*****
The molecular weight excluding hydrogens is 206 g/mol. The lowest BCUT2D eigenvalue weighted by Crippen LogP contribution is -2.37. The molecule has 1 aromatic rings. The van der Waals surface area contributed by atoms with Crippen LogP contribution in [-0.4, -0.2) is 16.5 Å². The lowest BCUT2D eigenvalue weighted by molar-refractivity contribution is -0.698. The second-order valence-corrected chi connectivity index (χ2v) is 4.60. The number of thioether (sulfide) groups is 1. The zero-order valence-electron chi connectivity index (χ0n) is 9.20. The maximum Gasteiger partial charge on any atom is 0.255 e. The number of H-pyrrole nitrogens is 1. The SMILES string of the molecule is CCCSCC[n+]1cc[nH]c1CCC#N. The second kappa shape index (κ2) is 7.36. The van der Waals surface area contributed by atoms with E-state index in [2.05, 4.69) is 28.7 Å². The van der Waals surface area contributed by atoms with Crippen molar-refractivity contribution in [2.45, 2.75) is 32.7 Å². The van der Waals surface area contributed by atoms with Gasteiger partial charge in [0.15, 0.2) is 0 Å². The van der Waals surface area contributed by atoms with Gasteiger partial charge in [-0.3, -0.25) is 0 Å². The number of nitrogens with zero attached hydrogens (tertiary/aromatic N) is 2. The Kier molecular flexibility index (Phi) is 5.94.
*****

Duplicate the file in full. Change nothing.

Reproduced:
The molecular weight excluding hydrogens is 206 g/mol. The lowest BCUT2D eigenvalue weighted by Crippen LogP contribution is -2.37. The molecule has 1 aromatic rings. The van der Waals surface area contributed by atoms with Crippen LogP contribution in [-0.4, -0.2) is 16.5 Å². The lowest BCUT2D eigenvalue weighted by molar-refractivity contribution is -0.698. The second-order valence-corrected chi connectivity index (χ2v) is 4.60. The number of thioether (sulfide) groups is 1. The zero-order valence-electron chi connectivity index (χ0n) is 9.20. The maximum Gasteiger partial charge on any atom is 0.255 e. The number of H-pyrrole nitrogens is 1. The SMILES string of the molecule is CCCSCC[n+]1cc[nH]c1CCC#N. The second kappa shape index (κ2) is 7.36. The van der Waals surface area contributed by atoms with E-state index in [2.05, 4.69) is 28.7 Å². The van der Waals surface area contributed by atoms with Crippen molar-refractivity contribution in [2.45, 2.75) is 32.7 Å². The van der Waals surface area contributed by atoms with Gasteiger partial charge in [0.15, 0.2) is 0 Å². The van der Waals surface area contributed by atoms with Gasteiger partial charge in [-0.3, -0.25) is 0 Å². The number of nitrogens with zero attached hydrogens (tertiary/aromatic N) is 2. The Kier molecular flexibility index (Phi) is 5.94.